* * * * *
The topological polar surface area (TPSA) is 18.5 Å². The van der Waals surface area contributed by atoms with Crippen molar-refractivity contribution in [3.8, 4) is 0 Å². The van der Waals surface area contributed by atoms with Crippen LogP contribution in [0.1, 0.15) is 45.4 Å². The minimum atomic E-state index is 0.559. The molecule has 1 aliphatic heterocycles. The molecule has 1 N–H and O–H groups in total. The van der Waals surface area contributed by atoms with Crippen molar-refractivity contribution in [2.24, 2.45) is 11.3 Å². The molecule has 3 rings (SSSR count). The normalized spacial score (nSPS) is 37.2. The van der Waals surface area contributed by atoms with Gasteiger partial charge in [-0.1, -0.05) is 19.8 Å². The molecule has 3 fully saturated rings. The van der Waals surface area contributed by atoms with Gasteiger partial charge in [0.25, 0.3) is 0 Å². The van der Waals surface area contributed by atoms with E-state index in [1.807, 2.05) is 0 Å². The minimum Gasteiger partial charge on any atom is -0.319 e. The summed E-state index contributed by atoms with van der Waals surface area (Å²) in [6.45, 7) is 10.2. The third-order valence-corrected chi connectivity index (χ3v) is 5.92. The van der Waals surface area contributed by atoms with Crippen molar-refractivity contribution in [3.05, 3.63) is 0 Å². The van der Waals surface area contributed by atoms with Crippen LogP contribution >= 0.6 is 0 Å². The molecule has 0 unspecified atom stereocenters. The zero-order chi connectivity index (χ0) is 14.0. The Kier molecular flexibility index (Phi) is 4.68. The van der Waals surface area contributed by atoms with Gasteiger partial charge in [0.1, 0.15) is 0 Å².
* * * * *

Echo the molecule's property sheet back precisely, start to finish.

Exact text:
The topological polar surface area (TPSA) is 18.5 Å². The van der Waals surface area contributed by atoms with Crippen molar-refractivity contribution in [3.8, 4) is 0 Å². The van der Waals surface area contributed by atoms with Crippen LogP contribution in [0.1, 0.15) is 45.4 Å². The minimum atomic E-state index is 0.559. The molecule has 1 aliphatic heterocycles. The molecule has 1 N–H and O–H groups in total. The van der Waals surface area contributed by atoms with Crippen molar-refractivity contribution in [2.24, 2.45) is 11.3 Å². The molecule has 3 rings (SSSR count). The normalized spacial score (nSPS) is 37.2. The van der Waals surface area contributed by atoms with Gasteiger partial charge in [-0.1, -0.05) is 19.8 Å². The molecule has 3 fully saturated rings. The van der Waals surface area contributed by atoms with Gasteiger partial charge in [0.25, 0.3) is 0 Å². The van der Waals surface area contributed by atoms with E-state index in [1.807, 2.05) is 0 Å². The minimum Gasteiger partial charge on any atom is -0.319 e. The summed E-state index contributed by atoms with van der Waals surface area (Å²) in [6.45, 7) is 10.2. The third-order valence-corrected chi connectivity index (χ3v) is 5.92. The van der Waals surface area contributed by atoms with Crippen molar-refractivity contribution in [3.05, 3.63) is 0 Å². The van der Waals surface area contributed by atoms with Crippen LogP contribution >= 0.6 is 0 Å². The molecule has 0 unspecified atom stereocenters. The zero-order chi connectivity index (χ0) is 14.0. The Kier molecular flexibility index (Phi) is 4.68. The van der Waals surface area contributed by atoms with Gasteiger partial charge in [0.1, 0.15) is 0 Å².